What the U.S. Can Learn From Germany's Impressive Economic Rebound
Many investors are taking a wait-and-see approach on the question of whether Europe's surprisingly sharp economic rebound is sustainable -- and understandably so. With much of the world's economy apparently slowing down, the Continent will be swimming against even stronger tides as it attempts to keep its impressive momentum going.
But as U.S. voters and policymakers head toward this fall's midterm congressional elections, it could be highly instructive to examine the prominent features of European economic juggernauts like Germany that have nearly recouped all the jobs they lost during the downturn.
During the credit-fueled boom just a few years ago, American private-equity firms backed by easy money seemed unstoppable, and commentators predicted that future for the German model of provisioning generous rights for workers was limited.
Of course, the credit bubble fueling much of that private-equity bravado came to a disastrous end. And the remarkable competitiveness of German titans like Volkswagen (VLKAY), Daimler (DDAIF), BMW (BAMXY) and Siemans AG (SI) on the world stage means that the tables might now be turning.
Egalitarian German Model Beats U.S. on Jobs, Exports
The German model has long been hailed as more egalitarian than its American counterpart. At large German companies, for example, half of a supervisory board -- which plays a key role in determining the company's strategy and direction -- is elected by employees. That stands in stark contrast to the dog-eat-dog world of American capitalism, where companies are run only to maximize profits for shareholders.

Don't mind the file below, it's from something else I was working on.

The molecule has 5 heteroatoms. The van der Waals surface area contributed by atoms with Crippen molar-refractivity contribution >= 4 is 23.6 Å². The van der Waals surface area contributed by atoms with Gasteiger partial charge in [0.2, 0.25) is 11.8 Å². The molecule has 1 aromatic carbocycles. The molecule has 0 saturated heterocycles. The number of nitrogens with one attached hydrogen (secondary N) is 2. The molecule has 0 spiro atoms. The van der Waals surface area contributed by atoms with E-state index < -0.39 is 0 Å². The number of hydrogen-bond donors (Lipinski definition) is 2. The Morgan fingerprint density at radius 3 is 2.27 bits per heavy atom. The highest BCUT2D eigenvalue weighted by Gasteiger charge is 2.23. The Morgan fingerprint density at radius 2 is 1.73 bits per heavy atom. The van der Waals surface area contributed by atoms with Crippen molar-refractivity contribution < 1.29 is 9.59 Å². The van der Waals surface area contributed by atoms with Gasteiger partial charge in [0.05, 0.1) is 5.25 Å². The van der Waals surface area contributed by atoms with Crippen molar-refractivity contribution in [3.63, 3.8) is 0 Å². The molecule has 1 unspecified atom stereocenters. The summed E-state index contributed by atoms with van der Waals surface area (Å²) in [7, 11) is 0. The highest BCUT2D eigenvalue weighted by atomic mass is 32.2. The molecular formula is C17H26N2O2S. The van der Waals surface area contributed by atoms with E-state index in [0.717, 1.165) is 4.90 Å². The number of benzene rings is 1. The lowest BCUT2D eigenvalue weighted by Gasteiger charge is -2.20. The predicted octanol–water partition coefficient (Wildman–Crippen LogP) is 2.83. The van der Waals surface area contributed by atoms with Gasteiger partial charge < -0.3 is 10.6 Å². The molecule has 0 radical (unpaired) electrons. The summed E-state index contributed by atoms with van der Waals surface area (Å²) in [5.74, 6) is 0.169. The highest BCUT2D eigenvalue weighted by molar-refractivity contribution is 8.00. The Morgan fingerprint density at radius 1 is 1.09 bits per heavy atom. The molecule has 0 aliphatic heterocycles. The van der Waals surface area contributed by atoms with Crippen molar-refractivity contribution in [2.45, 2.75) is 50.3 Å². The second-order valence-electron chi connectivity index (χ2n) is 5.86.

But along with more egalitarian, it may be more effective as well in relation to some big goals the U.S. is striving top achieve. President Obama is pushing to double U.S. exports over the next five years in attempt to tap into fast-growing emerging markets. Germany, though, is already a bigger exporter than the U.S. despite having an overall GDP that is much smaller: about $3.7 trillion, to America's nearly $15 trillion.
Despite having mounds of cash on hand from cutting costs during the downturn, American companies have yet to start hiring in a meaningful way to bring down unemployment. But Germany has posted 13 consecutive months of job growth.
The German rebound comes at a time when the standoff in the U.S. between business, labor and government is growing increasingly tense. Finger-pointing has been rising as the jobless rate continues to hover above 9% and talk of painful deflationary conditions picks up.
Discussions about how a stakeholder model might work in the U.S., meanwhile, were on the rise following the financial crisis and during the government's widely criticized dealings with Chrysler's creditors. But those discussions seem to have taken a backseat to schemes like more stimulus spending to prop up the American system in the short run as weak job growth continues to frustrate policymakers and Main Street alike.
Germany's robust and broadly shared rebound, though, suggests that its model may hold many insights for those seeking to creating sustainable growth in the U.S.